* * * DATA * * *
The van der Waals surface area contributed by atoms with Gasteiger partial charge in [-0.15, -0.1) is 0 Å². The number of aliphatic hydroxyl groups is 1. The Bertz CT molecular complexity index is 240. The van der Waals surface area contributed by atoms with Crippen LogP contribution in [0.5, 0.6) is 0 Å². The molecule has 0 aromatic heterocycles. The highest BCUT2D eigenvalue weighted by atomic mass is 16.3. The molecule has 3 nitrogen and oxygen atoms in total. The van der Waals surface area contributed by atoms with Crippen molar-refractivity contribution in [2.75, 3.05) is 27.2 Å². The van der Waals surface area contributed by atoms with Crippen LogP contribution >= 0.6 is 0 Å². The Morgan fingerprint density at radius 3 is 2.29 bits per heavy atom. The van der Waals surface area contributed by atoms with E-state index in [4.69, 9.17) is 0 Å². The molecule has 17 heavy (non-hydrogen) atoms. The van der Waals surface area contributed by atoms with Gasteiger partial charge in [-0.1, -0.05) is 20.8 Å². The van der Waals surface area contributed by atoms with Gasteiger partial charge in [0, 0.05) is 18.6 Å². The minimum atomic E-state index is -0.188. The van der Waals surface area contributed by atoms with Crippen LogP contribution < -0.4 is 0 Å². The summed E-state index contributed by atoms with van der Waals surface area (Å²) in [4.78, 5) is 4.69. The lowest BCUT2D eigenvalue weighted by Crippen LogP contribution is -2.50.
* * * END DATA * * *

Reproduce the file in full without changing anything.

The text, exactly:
The van der Waals surface area contributed by atoms with Gasteiger partial charge in [-0.15, -0.1) is 0 Å². The number of aliphatic hydroxyl groups is 1. The Bertz CT molecular complexity index is 240. The van der Waals surface area contributed by atoms with Crippen LogP contribution in [0.5, 0.6) is 0 Å². The molecule has 0 aromatic heterocycles. The highest BCUT2D eigenvalue weighted by atomic mass is 16.3. The molecule has 3 nitrogen and oxygen atoms in total. The van der Waals surface area contributed by atoms with Crippen molar-refractivity contribution in [2.75, 3.05) is 27.2 Å². The van der Waals surface area contributed by atoms with Crippen LogP contribution >= 0.6 is 0 Å². The Morgan fingerprint density at radius 3 is 2.29 bits per heavy atom. The van der Waals surface area contributed by atoms with E-state index in [4.69, 9.17) is 0 Å². The molecule has 17 heavy (non-hydrogen) atoms. The van der Waals surface area contributed by atoms with Gasteiger partial charge in [-0.1, -0.05) is 20.8 Å². The van der Waals surface area contributed by atoms with Gasteiger partial charge in [0, 0.05) is 18.6 Å². The minimum atomic E-state index is -0.188. The van der Waals surface area contributed by atoms with Crippen LogP contribution < -0.4 is 0 Å². The summed E-state index contributed by atoms with van der Waals surface area (Å²) in [4.78, 5) is 4.69. The lowest BCUT2D eigenvalue weighted by Crippen LogP contribution is -2.50.